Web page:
The Dangers of Sun Tanning
Dangers of Sun Tanning
Question: “What is Tanning?”
Answer: “The process of treating skins to produce leather!”
A suntan is an evolved response in our ancestors, in which the accumulation of melanin granules in keratinocytes (skin cells) provides physical protection against the DNA-damaging effects of sunlight.
A tan in response to a weekend outdoors is a familiar occurrence for most Kiwis. Ultraviolet (UV) radiation causes skin cells to release cellular messengers causing inflammation immunosuppression, and tanning. It also causes accelerated ageing of the skin. UV light causes DNA damage to cells, in response, the body then combats and repairs the damaged cells. Melanocytes protect the skin by creating and releasing more melanin into the skin’s cells. Each skin cell gets a protective covering over its nucleus, thereby protecting the cell from further DNA damage. One cannot gradually get a tan and prevent DNA skin damage. The first step in getting a tan is the damage that occurs to the DNA. Tanning does not occur without this step. This DNA damage is also what causes mutations in cells that cause these cells to become cancerous (malignant) cells. These malignant cells divide and grow without ever stopping. When this process happens in the skin, basal cells turn into basal cell carcinomas. This type of cancer is the most common cancer of all cancers. Regular skin cells (keratinocytes) turn into squamous cell carcinomas. Melanocytes turn into melanomas, the most dangerous form of skin cancer. The Skin bears the most damage but excessive UV light exposure also damages the eyes. UV light has been implicated in the development of pterygium (growth on the outer layer of the eye) and cataracts ( opacification of the lens of the eye).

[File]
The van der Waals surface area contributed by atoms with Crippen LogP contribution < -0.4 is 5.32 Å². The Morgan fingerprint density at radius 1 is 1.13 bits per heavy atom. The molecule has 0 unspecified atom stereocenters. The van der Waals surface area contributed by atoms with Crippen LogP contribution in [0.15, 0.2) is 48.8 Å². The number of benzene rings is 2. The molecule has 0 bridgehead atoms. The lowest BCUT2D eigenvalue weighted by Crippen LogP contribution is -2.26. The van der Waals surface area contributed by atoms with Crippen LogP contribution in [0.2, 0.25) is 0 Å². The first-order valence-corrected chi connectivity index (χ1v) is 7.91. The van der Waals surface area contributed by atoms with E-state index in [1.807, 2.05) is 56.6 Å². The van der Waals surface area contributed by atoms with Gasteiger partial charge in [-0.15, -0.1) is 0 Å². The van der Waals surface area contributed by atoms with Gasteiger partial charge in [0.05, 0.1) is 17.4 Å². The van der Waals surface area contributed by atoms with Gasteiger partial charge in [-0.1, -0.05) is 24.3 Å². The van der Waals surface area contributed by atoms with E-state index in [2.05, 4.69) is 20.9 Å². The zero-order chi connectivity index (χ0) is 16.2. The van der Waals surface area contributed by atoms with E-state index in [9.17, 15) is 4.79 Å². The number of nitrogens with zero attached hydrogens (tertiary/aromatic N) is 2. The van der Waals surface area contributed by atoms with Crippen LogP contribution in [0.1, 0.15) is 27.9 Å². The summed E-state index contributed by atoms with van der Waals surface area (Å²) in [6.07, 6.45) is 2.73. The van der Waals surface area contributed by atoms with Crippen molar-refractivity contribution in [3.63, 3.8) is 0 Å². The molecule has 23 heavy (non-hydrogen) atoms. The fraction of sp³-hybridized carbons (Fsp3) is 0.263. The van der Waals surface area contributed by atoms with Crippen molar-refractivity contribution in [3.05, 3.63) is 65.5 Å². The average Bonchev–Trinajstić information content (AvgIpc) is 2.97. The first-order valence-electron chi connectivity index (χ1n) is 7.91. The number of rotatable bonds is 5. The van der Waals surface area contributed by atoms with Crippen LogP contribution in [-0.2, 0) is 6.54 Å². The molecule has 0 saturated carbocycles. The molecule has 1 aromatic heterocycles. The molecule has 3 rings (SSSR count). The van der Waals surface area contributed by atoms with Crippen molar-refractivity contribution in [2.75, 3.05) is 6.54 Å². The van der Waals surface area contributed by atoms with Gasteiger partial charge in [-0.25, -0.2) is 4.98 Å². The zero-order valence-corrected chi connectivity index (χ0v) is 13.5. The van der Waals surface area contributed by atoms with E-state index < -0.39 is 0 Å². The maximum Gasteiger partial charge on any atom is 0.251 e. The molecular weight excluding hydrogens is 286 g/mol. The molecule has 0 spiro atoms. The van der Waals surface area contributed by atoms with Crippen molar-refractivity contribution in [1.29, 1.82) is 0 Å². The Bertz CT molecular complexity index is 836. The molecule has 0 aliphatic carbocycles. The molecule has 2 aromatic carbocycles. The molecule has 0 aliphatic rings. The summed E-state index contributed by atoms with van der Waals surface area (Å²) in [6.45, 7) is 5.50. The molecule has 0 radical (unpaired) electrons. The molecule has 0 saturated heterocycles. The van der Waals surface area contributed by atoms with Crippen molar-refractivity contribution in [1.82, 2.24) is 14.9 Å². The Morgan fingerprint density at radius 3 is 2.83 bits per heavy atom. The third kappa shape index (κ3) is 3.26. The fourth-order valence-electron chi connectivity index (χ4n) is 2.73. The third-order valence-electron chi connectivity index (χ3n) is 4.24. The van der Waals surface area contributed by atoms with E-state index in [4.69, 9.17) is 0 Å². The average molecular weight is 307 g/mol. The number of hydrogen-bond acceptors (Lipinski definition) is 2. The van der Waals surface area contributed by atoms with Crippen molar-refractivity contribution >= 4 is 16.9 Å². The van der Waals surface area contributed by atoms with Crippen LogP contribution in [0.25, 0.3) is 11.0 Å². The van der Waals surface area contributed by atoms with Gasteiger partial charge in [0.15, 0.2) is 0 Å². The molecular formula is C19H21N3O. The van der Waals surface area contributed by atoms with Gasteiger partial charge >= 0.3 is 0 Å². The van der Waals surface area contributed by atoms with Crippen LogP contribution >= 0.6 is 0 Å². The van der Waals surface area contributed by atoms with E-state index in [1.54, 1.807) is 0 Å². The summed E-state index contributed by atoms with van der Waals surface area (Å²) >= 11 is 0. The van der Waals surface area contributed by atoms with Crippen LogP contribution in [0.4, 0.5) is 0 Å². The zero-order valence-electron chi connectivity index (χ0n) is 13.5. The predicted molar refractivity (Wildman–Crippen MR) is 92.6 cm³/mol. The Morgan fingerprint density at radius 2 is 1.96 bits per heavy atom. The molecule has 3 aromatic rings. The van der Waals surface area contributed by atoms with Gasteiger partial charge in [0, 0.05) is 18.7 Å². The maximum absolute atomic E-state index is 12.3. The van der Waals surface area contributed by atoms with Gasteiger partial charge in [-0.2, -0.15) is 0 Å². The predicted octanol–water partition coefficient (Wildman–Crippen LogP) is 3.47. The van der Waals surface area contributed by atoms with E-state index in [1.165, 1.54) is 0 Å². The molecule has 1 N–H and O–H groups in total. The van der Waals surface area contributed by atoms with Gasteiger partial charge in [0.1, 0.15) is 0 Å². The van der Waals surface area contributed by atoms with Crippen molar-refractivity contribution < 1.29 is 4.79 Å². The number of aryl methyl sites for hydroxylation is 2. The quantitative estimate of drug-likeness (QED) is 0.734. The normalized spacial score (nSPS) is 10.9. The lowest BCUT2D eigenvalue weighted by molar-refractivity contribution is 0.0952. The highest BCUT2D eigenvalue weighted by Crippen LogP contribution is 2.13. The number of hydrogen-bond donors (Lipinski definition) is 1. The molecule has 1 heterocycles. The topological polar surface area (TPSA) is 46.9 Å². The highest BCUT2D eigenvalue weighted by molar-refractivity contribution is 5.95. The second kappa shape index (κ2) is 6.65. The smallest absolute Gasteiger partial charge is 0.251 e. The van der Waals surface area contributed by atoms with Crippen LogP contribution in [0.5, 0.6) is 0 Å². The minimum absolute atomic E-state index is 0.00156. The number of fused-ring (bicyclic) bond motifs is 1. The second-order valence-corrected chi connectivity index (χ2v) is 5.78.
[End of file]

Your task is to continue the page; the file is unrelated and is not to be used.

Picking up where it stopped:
There is no such thing as a safe tan.
This does not mean we need to hide from the sun.
Sunlight is part of life, so have fun in the sun, but remember you don’t need a tan.